TagBurundi

One year after the elections: a deceptive calm in Burundi? by Mimmi Söderberg Kovacs

Burundian army

Burundian soldiers patrolling the streets of Bujumbura. Photo by the author

The car stops and the driver turns off the ignition and leans back in the seat. Before us winds a long queue of cars and minivans in the afternoon sun. People have gone out of their cars and sit in the shade along the roadside. Talking, eating, listening to the radio. The atmosphere is calm and quiet, but also restrained, subdued. Everyone is careful, observant. The scenario has become common in the capital Bujumbura in recent times. Streets and intersections blocked off to all traffic, often for several hours, waiting for the President’s convoy to pass. Usually it occurs when Nkurunziza is on his way in or out of the capital to the countryside where he prefers to stay most the time. When the convoy eventually passes, nobody is allowed nearby, no cars and no people. All street corners are emptied. Even the security personnel guarding the streets must physically turn their heads away, direct their weapons in a different direction, and may not look at the passing cars.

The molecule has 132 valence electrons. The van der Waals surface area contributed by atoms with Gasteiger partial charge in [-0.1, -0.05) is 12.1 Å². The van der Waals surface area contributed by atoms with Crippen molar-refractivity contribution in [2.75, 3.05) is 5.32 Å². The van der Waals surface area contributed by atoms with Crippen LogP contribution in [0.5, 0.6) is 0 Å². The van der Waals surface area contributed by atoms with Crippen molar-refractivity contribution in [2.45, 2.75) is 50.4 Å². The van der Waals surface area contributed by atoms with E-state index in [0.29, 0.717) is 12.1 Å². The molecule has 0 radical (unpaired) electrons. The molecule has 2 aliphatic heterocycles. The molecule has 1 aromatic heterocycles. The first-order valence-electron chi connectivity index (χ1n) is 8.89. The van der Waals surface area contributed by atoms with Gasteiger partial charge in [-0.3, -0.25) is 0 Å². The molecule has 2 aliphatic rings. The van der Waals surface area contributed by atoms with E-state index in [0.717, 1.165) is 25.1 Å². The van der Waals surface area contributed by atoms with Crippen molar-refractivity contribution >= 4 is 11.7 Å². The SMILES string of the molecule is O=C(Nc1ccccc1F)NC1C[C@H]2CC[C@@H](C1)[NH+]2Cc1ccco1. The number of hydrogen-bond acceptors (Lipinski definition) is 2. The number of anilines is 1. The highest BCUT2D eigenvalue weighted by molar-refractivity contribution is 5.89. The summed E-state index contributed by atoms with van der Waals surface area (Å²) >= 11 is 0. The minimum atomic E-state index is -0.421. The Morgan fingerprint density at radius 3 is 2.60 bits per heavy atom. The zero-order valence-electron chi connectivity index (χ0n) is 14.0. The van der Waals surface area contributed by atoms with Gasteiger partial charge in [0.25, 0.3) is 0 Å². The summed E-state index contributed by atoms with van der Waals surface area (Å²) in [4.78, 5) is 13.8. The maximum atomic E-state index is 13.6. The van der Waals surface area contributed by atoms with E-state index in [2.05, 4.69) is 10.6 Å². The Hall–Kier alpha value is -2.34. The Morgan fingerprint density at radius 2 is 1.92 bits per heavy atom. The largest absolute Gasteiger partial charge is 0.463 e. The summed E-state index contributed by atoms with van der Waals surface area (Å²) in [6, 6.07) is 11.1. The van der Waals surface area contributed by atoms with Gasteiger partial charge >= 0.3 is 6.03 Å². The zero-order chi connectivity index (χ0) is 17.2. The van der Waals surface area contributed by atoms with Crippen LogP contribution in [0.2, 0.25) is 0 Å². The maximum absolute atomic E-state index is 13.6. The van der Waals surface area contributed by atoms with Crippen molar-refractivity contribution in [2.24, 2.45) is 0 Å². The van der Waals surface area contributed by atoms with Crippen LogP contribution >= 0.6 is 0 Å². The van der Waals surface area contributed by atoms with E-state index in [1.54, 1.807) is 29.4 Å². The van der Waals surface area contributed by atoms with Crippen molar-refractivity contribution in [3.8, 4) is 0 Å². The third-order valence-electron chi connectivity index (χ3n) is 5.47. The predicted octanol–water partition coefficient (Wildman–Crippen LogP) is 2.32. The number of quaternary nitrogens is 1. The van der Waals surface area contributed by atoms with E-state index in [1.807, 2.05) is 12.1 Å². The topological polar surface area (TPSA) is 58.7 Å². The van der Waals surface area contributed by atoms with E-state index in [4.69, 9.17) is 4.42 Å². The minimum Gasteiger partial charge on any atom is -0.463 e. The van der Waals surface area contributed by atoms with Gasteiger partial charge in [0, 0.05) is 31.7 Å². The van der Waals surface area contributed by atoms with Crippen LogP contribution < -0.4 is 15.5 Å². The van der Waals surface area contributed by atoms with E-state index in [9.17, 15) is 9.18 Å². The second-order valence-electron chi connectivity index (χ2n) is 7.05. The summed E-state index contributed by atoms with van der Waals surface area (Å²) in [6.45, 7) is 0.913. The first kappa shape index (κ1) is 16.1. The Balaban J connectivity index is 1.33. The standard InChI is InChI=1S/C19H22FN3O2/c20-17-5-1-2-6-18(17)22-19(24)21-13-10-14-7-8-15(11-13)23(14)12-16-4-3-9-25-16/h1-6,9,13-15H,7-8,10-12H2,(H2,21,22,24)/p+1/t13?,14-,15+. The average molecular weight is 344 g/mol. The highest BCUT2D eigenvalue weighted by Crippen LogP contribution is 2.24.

Continue reading

Burundi, I, and the year of 2015, by Gudrun Sif Fridriksdottir

“I miss dancing” a friend of mine says sometime in late June. “What?” I reply, thinking I must have misheard him. “I miss dancing”, he hesitates a bit “…and information [independent media]”. I can’t help laughing “Well one is very important for democracy, the other … not so much” I claim. But then again he has a point. At this stage Bujumbura has been in turmoil for almost two months, he lives in a turbulent neighbourhood, I don’t, but we are all already very tired. People just want their regular lives back, and being able to enjoy life, not just live it. Unfortunately this is not to happen in 2015. Continue reading

Bujumbura Burning, Part II: Misrepresentations of the Burundian Crisis and their Consequences, by Jesper Bjarnesen